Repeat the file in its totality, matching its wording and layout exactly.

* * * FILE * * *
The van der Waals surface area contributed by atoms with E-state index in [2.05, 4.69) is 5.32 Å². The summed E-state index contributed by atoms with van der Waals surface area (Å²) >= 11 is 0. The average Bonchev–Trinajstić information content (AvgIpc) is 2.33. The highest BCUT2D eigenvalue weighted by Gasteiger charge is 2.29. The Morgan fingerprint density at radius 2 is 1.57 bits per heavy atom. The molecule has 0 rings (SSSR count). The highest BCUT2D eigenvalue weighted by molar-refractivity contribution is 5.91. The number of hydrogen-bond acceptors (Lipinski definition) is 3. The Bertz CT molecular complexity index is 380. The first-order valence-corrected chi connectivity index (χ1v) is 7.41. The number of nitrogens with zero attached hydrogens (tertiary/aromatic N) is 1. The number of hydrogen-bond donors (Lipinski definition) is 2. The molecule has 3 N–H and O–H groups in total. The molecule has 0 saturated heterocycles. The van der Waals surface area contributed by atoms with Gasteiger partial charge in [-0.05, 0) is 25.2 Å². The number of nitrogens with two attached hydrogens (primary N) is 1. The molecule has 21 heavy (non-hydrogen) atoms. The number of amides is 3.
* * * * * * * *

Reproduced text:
The van der Waals surface area contributed by atoms with E-state index in [2.05, 4.69) is 5.32 Å². The summed E-state index contributed by atoms with van der Waals surface area (Å²) >= 11 is 0. The average Bonchev–Trinajstić information content (AvgIpc) is 2.33. The highest BCUT2D eigenvalue weighted by Gasteiger charge is 2.29. The Morgan fingerprint density at radius 2 is 1.57 bits per heavy atom. The molecule has 0 rings (SSSR count). The highest BCUT2D eigenvalue weighted by molar-refractivity contribution is 5.91. The number of hydrogen-bond acceptors (Lipinski definition) is 3. The Bertz CT molecular complexity index is 380. The first-order valence-corrected chi connectivity index (χ1v) is 7.41. The number of nitrogens with zero attached hydrogens (tertiary/aromatic N) is 1. The number of hydrogen-bond donors (Lipinski definition) is 2. The molecule has 3 N–H and O–H groups in total. The molecule has 0 saturated heterocycles. The van der Waals surface area contributed by atoms with Gasteiger partial charge in [-0.05, 0) is 25.2 Å². The number of nitrogens with two attached hydrogens (primary N) is 1. The molecule has 21 heavy (non-hydrogen) atoms. The number of amides is 3.